This tension between history and discourse also affects Mariscal’s analysis of the success or failure of the Movimiento.  Although he constructs the Movimiento as a fragmented, complex cultural formation, he also subjects the movement to a classical binary Marxist analysis, and these two approaches sometimes seem at odds with one another.  Why, for instance, is it alright for the Movimiento to be fragmented ideologically, and laudable for Chicano/as to form alliances with Native American and Black organizations, but troubling for Hispanic professionals to form a contingent separate from working class Chicano/as?   Finally, Mariscal’s inclusion of the academy as a site of struggle is also problematic.  His frustration at being a Chicano scholar at UCSD is obvious in several places throughout the text; at different points, he underscores that he is not getting funding to write this book, that UC Davis is not co-operating to get the Chicano/a studies program underway, and that academia does not support him and it in its ivory tower and not dealing with real community issues.  While these issues may well be real and certainly support his postmodern interest in positionality, they often come across more as personal gripes with his unique situation than issues that affect the Chicano/a Movement as a whole.  While Mariscal’s discursive approach allows for a unique analysis of the Chicano Movement, it raises almost as many questions as it answers.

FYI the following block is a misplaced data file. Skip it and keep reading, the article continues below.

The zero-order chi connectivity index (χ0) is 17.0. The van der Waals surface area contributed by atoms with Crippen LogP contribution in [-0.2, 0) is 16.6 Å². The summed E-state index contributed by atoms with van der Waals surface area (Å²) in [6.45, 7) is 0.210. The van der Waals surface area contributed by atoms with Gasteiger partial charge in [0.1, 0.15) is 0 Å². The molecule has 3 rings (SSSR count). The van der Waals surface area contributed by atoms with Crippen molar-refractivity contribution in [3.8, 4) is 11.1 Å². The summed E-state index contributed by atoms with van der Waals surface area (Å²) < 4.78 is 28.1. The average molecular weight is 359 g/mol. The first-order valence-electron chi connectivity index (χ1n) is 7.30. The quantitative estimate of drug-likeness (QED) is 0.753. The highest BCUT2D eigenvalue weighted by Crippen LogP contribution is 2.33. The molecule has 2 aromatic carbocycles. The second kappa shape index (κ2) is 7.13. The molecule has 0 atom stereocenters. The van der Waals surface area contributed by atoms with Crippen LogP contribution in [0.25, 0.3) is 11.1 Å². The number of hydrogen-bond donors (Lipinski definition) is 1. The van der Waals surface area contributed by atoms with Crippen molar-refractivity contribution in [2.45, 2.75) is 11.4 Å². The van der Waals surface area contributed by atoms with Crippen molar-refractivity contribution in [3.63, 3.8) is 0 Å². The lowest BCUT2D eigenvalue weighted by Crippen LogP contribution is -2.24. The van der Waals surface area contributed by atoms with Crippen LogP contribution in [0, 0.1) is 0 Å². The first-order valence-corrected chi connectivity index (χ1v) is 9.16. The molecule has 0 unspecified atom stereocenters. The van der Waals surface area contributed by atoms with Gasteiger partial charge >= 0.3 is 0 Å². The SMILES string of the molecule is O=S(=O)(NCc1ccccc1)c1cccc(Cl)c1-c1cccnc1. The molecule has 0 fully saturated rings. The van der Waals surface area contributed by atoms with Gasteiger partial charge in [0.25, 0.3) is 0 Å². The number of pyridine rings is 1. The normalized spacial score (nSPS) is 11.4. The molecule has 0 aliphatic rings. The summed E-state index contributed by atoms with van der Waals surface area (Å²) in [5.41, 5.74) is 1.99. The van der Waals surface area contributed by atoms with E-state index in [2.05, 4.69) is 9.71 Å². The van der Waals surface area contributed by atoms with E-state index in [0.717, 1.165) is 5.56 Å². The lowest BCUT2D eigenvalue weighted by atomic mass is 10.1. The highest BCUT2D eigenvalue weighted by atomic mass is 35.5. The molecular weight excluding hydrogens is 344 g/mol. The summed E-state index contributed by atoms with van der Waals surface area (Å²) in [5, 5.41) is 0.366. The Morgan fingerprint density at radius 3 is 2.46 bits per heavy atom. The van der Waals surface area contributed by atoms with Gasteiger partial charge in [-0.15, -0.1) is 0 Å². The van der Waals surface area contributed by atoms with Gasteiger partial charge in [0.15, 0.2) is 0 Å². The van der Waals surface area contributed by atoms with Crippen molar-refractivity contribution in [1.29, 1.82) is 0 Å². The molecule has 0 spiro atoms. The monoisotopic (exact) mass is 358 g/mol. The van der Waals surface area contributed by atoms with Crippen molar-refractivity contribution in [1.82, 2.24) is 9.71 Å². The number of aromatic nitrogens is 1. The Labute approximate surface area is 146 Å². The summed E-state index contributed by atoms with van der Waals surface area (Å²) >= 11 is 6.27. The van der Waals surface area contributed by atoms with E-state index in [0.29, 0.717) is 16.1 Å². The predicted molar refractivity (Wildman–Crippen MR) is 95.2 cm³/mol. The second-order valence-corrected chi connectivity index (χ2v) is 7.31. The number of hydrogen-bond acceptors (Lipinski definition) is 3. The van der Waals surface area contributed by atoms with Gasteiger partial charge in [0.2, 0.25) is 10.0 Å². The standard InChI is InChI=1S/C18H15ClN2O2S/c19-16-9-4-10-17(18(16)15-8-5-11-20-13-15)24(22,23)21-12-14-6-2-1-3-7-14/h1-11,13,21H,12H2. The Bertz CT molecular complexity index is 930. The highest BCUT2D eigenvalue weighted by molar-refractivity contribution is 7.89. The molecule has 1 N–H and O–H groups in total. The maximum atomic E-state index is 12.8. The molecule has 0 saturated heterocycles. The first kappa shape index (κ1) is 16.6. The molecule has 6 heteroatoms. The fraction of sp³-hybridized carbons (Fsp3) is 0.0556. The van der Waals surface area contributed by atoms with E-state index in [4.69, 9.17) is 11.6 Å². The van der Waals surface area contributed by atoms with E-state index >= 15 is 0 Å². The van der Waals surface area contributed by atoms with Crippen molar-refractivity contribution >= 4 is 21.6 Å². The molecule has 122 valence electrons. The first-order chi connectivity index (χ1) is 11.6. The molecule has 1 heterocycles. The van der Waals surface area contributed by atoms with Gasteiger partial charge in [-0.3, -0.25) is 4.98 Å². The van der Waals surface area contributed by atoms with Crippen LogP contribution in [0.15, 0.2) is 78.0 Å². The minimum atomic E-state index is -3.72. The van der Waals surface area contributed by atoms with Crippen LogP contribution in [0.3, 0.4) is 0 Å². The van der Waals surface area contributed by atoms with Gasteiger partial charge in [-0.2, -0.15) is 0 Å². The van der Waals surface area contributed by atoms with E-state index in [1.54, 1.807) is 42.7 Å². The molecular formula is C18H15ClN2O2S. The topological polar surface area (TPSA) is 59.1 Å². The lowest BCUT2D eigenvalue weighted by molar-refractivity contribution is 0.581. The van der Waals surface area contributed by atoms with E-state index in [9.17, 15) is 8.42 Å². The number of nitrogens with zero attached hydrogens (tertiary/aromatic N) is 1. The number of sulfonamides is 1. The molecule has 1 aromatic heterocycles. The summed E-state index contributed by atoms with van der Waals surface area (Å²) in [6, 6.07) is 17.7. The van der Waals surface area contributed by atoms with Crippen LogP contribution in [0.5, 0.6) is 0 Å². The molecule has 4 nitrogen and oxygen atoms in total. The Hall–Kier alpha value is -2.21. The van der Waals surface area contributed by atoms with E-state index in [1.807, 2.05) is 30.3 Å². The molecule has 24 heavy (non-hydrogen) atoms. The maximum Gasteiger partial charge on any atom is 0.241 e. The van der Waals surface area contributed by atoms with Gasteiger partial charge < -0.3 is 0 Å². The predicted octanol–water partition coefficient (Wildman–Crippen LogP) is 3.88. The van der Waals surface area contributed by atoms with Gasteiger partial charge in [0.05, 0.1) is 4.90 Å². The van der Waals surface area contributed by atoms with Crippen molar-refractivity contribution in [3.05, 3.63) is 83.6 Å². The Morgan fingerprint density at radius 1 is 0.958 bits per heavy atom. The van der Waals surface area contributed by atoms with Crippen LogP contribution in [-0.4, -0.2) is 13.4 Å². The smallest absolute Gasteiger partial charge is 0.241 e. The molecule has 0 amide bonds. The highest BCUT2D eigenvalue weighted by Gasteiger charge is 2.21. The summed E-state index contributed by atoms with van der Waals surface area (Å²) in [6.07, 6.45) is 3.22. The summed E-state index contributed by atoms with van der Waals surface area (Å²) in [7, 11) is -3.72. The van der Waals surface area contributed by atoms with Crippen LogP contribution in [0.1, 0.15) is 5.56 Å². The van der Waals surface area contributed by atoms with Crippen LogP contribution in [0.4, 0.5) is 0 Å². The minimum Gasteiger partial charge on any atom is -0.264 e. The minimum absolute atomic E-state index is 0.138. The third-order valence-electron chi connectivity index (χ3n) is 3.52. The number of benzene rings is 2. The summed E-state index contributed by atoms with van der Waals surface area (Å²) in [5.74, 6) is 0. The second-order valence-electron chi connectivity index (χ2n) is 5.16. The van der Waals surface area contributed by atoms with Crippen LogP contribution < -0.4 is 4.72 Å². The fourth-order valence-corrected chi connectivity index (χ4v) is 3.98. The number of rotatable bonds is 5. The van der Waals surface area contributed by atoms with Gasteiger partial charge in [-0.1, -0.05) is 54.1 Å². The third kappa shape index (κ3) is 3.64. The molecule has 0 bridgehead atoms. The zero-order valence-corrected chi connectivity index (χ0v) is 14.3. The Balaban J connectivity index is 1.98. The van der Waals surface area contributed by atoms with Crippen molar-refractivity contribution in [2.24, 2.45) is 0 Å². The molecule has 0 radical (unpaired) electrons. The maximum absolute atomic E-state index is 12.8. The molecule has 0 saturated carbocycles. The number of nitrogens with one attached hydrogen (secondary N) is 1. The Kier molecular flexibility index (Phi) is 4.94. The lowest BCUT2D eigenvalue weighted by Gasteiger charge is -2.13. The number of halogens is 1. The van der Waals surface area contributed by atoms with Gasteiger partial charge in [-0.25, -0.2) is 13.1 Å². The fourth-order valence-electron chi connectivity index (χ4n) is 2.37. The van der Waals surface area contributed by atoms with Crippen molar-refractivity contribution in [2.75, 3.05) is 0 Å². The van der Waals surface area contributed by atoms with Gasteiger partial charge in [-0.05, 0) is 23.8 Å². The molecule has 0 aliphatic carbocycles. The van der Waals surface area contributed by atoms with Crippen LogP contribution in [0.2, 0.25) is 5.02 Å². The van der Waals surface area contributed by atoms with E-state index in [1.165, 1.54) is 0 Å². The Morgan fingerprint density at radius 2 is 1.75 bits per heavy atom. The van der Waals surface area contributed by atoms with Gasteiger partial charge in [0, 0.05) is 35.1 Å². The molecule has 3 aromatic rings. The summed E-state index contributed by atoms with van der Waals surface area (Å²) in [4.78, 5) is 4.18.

Despite – and in some case, because of – these issues, Brown-Eyed Children of the Sun makes many connections to other works.  As Mariscal notes in his Introduction, his work is indebted to both Raymond Williams and Foucault, particularly in its emphasis on discourse as the site of cultural production.  His analysis of Che Guevara reads like something right out of Barthes’ Mythologies, though it is also indebted to Baudrillard’s concept of the simulacrum.  Because it emphasizes movement and mixing rather than stasis, racial purity, or any kind of narrative of authenticity, his construction of Chicano identity also has traces of the simulacrum in it.  The book’s focus on the shifting, heterogeneous ideologies and identities seems closely related to Laclau’s “articulation of differential demands” in his On Populist Reason, though Laclau’s book appeared several years after Mariscal’s was published. Brown-Eyed Children of the Sun is in good company in its use of a postmodern lens to analyze a social movement; greater emphasis on historical events and real, live actors would help present-day activists better understand the relationship between ideology, theory, and historical social change.

Mariscal, George.  Brown-Eyed Children of the Sun: Lessons from the Chicano Movement, 1965-1975University of New Mexico Press, 2005.

No comments:

Post a Comment